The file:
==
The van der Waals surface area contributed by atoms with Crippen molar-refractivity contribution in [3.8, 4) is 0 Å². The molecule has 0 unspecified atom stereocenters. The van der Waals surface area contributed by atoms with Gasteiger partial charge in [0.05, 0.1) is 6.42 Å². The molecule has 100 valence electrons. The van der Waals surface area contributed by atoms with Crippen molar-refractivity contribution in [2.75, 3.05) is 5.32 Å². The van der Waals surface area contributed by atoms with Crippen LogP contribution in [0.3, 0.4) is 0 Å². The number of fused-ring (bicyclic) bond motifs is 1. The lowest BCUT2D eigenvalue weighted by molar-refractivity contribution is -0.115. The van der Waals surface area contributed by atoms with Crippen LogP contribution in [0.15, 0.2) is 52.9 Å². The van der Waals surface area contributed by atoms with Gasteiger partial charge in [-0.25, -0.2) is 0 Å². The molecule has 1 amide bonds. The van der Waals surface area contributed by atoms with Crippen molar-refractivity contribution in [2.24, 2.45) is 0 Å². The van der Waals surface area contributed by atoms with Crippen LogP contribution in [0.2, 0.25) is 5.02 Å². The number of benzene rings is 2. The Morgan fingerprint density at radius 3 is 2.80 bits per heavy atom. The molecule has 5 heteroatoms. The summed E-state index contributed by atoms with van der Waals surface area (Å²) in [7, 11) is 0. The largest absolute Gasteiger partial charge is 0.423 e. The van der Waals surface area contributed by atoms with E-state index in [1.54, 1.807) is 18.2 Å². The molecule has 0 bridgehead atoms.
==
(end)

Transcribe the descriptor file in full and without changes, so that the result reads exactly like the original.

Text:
The van der Waals surface area contributed by atoms with Crippen molar-refractivity contribution in [3.8, 4) is 0 Å². The molecule has 0 unspecified atom stereocenters. The van der Waals surface area contributed by atoms with Gasteiger partial charge in [0.05, 0.1) is 6.42 Å². The molecule has 100 valence electrons. The van der Waals surface area contributed by atoms with Crippen molar-refractivity contribution in [2.75, 3.05) is 5.32 Å². The van der Waals surface area contributed by atoms with Crippen LogP contribution in [0.3, 0.4) is 0 Å². The number of fused-ring (bicyclic) bond motifs is 1. The lowest BCUT2D eigenvalue weighted by molar-refractivity contribution is -0.115. The van der Waals surface area contributed by atoms with Crippen LogP contribution in [0.15, 0.2) is 52.9 Å². The van der Waals surface area contributed by atoms with Gasteiger partial charge in [-0.25, -0.2) is 0 Å². The molecule has 1 amide bonds. The van der Waals surface area contributed by atoms with Crippen molar-refractivity contribution in [2.24, 2.45) is 0 Å². The van der Waals surface area contributed by atoms with Crippen LogP contribution in [0.2, 0.25) is 5.02 Å². The number of benzene rings is 2. The Morgan fingerprint density at radius 3 is 2.80 bits per heavy atom. The molecule has 5 heteroatoms. The summed E-state index contributed by atoms with van der Waals surface area (Å²) in [7, 11) is 0. The largest absolute Gasteiger partial charge is 0.423 e. The van der Waals surface area contributed by atoms with E-state index in [1.54, 1.807) is 18.2 Å². The molecule has 0 bridgehead atoms.